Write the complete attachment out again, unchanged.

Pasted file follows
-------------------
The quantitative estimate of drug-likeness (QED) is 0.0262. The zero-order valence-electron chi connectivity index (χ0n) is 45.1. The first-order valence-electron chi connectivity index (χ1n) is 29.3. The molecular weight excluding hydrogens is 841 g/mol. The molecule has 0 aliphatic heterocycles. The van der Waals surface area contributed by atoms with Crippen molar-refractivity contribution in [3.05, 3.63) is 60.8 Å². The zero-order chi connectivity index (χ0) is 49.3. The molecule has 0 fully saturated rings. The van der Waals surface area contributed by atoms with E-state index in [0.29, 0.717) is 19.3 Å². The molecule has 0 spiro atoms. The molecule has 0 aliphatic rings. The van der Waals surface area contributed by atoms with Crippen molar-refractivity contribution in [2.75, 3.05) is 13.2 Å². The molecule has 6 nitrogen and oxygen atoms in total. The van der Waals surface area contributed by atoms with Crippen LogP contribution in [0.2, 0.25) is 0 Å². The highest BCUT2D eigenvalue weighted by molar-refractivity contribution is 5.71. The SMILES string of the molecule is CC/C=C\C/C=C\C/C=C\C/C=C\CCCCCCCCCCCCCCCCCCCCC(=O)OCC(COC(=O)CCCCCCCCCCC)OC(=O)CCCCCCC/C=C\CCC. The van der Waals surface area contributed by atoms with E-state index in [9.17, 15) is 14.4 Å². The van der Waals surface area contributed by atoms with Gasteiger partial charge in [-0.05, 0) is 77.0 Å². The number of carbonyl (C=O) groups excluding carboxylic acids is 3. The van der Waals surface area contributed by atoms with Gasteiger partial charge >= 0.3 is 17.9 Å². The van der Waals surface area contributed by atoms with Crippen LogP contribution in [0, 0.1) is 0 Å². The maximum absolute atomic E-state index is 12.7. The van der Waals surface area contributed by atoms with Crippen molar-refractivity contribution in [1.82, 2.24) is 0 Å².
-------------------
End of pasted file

The quantitative estimate of drug-likeness (QED) is 0.0262. The zero-order valence-electron chi connectivity index (χ0n) is 45.1. The first-order valence-electron chi connectivity index (χ1n) is 29.3. The molecular weight excluding hydrogens is 841 g/mol. The molecule has 0 aliphatic heterocycles. The van der Waals surface area contributed by atoms with Crippen molar-refractivity contribution in [3.05, 3.63) is 60.8 Å². The zero-order chi connectivity index (χ0) is 49.3. The molecule has 0 fully saturated rings. The van der Waals surface area contributed by atoms with E-state index in [0.29, 0.717) is 19.3 Å². The molecule has 0 spiro atoms. The molecule has 0 aliphatic rings. The van der Waals surface area contributed by atoms with Crippen molar-refractivity contribution in [2.75, 3.05) is 13.2 Å². The molecule has 6 nitrogen and oxygen atoms in total. The van der Waals surface area contributed by atoms with Crippen LogP contribution in [0.2, 0.25) is 0 Å². The highest BCUT2D eigenvalue weighted by molar-refractivity contribution is 5.71. The SMILES string of the molecule is CC/C=C\C/C=C\C/C=C\C/C=C\CCCCCCCCCCCCCCCCCCCCC(=O)OCC(COC(=O)CCCCCCCCCCC)OC(=O)CCCCCCC/C=C\CCC. The van der Waals surface area contributed by atoms with E-state index in [9.17, 15) is 14.4 Å². The van der Waals surface area contributed by atoms with Gasteiger partial charge in [-0.05, 0) is 77.0 Å². The number of carbonyl (C=O) groups excluding carboxylic acids is 3. The van der Waals surface area contributed by atoms with Gasteiger partial charge >= 0.3 is 17.9 Å². The van der Waals surface area contributed by atoms with Crippen LogP contribution in [0, 0.1) is 0 Å². The maximum absolute atomic E-state index is 12.7. The van der Waals surface area contributed by atoms with Crippen molar-refractivity contribution in [1.82, 2.24) is 0 Å².